Current, powered by GE Poised to Grab Chunks of Intelligent Lighting and Infrastructure Market

GE, the corporate giant, does not do things in a small way. GE’s leap into the intelligent lighting market is no exception. Just four month ago GE formed the Current powered by GE startup that integrates GE’s LED, Solar, Energy Storage and Electric Vehicle businesses with GE’s software platform, Predix.

Current, powered by GE, reported that it signed a deal to install LED lighting across most of JPMorgan Chase’s U.S. branches. The contract potentially spans 25 million square feet across roughly 5,000 branches. According to Current, the project is the world’s largest single-order (indoor) LED installation to date. Current estimates that, once completed, the project could reduce the Chase branches’ lighting-related energy consumption by more than 50 percent. This reduction is equivalent to taking nearly 27,000 cars off the road.

“We are always looking for better ways to manage our branches in an efficient and sustainable manner,” said Barry Sommers, CEO of Chase Consumer Banking. “This helps us deliver on that goal by reducing the energy we use in the communities we serve.”

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“LED commercial usage is anticipated to grow from 28 percent today to 95 percent by 2025, unlocking tremendous value for our customers to reduce energy cost and complexity in commercial enterprises,” said Maryrose Sylvester, President and CEO of Current. “Chase understands this shift and is a frontrunner in leading the transformative change in distributed energy by leveraging LEDs to optimize energy efficiency.”

Leaders from Chase and Current rang the closing bell of the New York Stock Exchange on February 18 to celebrate the project alongside six additional companies working with Current on projects for energy-savings, including Hilton Worldwide and Hospital Corporation of America (HCA).

Current also reported an intended agreement with Capgemini to harness the creativity of more than 200 developers on its Predix software, which opened for general availability this week. The developers intend to focus on creating software solutions that help commercial and industrial customers reduce power consumption, generate power onsite, and drive new revenue streams through the use of networked systems and sensors in buildings and cities.

With help from its partnership with Intel, current intends to take on the market for intelligent infrastructure within cities. Current’s intelligent streetlamps will use the Intel® IoT Platform, an edge to cloud reference architecture with hardware and software building blocks from Intel. The Intel products will quickly process large and evolving data loads with the reliability and flexibility that cities today demand.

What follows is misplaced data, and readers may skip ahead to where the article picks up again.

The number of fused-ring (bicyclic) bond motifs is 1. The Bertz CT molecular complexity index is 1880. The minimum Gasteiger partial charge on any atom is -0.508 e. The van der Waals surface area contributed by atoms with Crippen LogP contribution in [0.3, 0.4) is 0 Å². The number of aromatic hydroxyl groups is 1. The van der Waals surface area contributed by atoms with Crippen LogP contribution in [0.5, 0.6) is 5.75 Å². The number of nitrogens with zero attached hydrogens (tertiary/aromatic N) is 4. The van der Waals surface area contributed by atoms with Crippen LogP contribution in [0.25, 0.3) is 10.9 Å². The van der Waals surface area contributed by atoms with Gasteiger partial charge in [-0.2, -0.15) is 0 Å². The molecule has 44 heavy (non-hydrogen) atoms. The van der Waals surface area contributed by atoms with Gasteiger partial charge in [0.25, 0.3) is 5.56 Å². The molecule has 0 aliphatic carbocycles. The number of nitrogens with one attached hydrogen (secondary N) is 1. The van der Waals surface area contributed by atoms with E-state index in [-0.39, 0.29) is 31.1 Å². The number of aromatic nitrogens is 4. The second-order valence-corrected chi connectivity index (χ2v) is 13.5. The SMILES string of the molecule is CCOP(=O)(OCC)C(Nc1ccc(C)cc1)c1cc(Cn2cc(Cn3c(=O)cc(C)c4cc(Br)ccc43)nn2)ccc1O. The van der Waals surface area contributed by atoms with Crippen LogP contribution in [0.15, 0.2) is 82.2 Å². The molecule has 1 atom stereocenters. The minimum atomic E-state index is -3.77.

“Populations in cities around the world are growing exponentially, and forward-looking municipal leaders are turning to digital technologies to improve the economic and environmental health of their cities,” said Sylvester. “Through our collaboration with Intel we will accelerate the development of intelligent technologies to help cities pull and access data in ways they haven’t before to solve challenges and create new opportunities for both city workers and residents.”

AT&T and ShotSpotter and other companies have been partnering with Current in the intelligent cities market.

Current is reportedly tapping into the global development community to create the industrial app economy for intelligent buildings and cities. So far, the developers have submitted more than 100 sensor and application ideas from 13 countries for its intelligent LED lighting as part of a one-week idea generation challenge with TopCoder. The contest sought ideas that combine lighting hardware, sensors and a personalized user experience in various intelligent environments, such as retail, and commercial offices.

Current chose the winning ideas for potential development, including an enterprise-level conference room management app that can instantly reserve meeting space based on an individual’s indoor location and calendar commitments; a retail app that alerts customers to clothing options based on cost, body type, and size availability; and an event app that enables sports enthusiasts to instantly identify available parking choices, receive alerts about public transportation options based on traffic patterns, suggest food and drink vendors in proximity to seat location at a venue, and more.